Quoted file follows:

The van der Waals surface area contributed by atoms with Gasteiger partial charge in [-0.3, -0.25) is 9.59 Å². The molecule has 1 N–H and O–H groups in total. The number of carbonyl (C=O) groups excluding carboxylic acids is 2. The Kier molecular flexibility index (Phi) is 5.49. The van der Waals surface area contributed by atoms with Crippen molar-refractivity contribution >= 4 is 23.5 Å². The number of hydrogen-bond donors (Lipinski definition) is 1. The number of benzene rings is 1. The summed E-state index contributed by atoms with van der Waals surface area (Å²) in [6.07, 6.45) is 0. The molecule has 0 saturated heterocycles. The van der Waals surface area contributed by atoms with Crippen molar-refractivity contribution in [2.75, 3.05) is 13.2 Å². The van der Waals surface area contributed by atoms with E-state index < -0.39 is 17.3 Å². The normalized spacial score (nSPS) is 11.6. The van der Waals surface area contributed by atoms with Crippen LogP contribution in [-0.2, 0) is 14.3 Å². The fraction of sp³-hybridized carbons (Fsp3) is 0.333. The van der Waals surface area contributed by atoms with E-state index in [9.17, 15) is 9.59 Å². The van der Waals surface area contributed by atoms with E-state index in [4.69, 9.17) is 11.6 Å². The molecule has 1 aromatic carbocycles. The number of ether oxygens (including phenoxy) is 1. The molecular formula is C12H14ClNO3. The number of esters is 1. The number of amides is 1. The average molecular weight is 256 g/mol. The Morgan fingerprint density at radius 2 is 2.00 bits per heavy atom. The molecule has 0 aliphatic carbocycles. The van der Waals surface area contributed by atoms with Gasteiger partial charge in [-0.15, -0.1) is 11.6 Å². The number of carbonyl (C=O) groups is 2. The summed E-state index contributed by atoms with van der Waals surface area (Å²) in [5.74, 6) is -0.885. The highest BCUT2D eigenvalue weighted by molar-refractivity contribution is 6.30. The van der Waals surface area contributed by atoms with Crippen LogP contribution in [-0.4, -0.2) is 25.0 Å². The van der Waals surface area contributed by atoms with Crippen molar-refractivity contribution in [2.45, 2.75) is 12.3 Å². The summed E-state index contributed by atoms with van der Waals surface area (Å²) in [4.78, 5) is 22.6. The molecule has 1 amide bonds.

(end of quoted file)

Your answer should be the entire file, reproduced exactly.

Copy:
The van der Waals surface area contributed by atoms with Gasteiger partial charge in [-0.3, -0.25) is 9.59 Å². The molecule has 1 N–H and O–H groups in total. The number of carbonyl (C=O) groups excluding carboxylic acids is 2. The Kier molecular flexibility index (Phi) is 5.49. The van der Waals surface area contributed by atoms with Crippen molar-refractivity contribution >= 4 is 23.5 Å². The number of hydrogen-bond donors (Lipinski definition) is 1. The number of benzene rings is 1. The summed E-state index contributed by atoms with van der Waals surface area (Å²) in [6.07, 6.45) is 0. The molecule has 0 saturated heterocycles. The van der Waals surface area contributed by atoms with Crippen molar-refractivity contribution in [2.75, 3.05) is 13.2 Å². The van der Waals surface area contributed by atoms with E-state index < -0.39 is 17.3 Å². The normalized spacial score (nSPS) is 11.6. The van der Waals surface area contributed by atoms with Crippen LogP contribution in [-0.2, 0) is 14.3 Å². The fraction of sp³-hybridized carbons (Fsp3) is 0.333. The van der Waals surface area contributed by atoms with E-state index in [9.17, 15) is 9.59 Å². The van der Waals surface area contributed by atoms with E-state index in [4.69, 9.17) is 11.6 Å². The molecule has 1 aromatic carbocycles. The number of ether oxygens (including phenoxy) is 1. The molecular formula is C12H14ClNO3. The number of esters is 1. The number of amides is 1. The average molecular weight is 256 g/mol. The Morgan fingerprint density at radius 2 is 2.00 bits per heavy atom. The molecule has 0 aliphatic carbocycles. The van der Waals surface area contributed by atoms with Gasteiger partial charge in [-0.15, -0.1) is 11.6 Å². The number of carbonyl (C=O) groups is 2. The summed E-state index contributed by atoms with van der Waals surface area (Å²) in [5.74, 6) is -0.885. The highest BCUT2D eigenvalue weighted by molar-refractivity contribution is 6.30. The van der Waals surface area contributed by atoms with Crippen LogP contribution in [-0.4, -0.2) is 25.0 Å². The van der Waals surface area contributed by atoms with Crippen molar-refractivity contribution in [2.45, 2.75) is 12.3 Å². The summed E-state index contributed by atoms with van der Waals surface area (Å²) in [4.78, 5) is 22.6. The molecule has 1 amide bonds.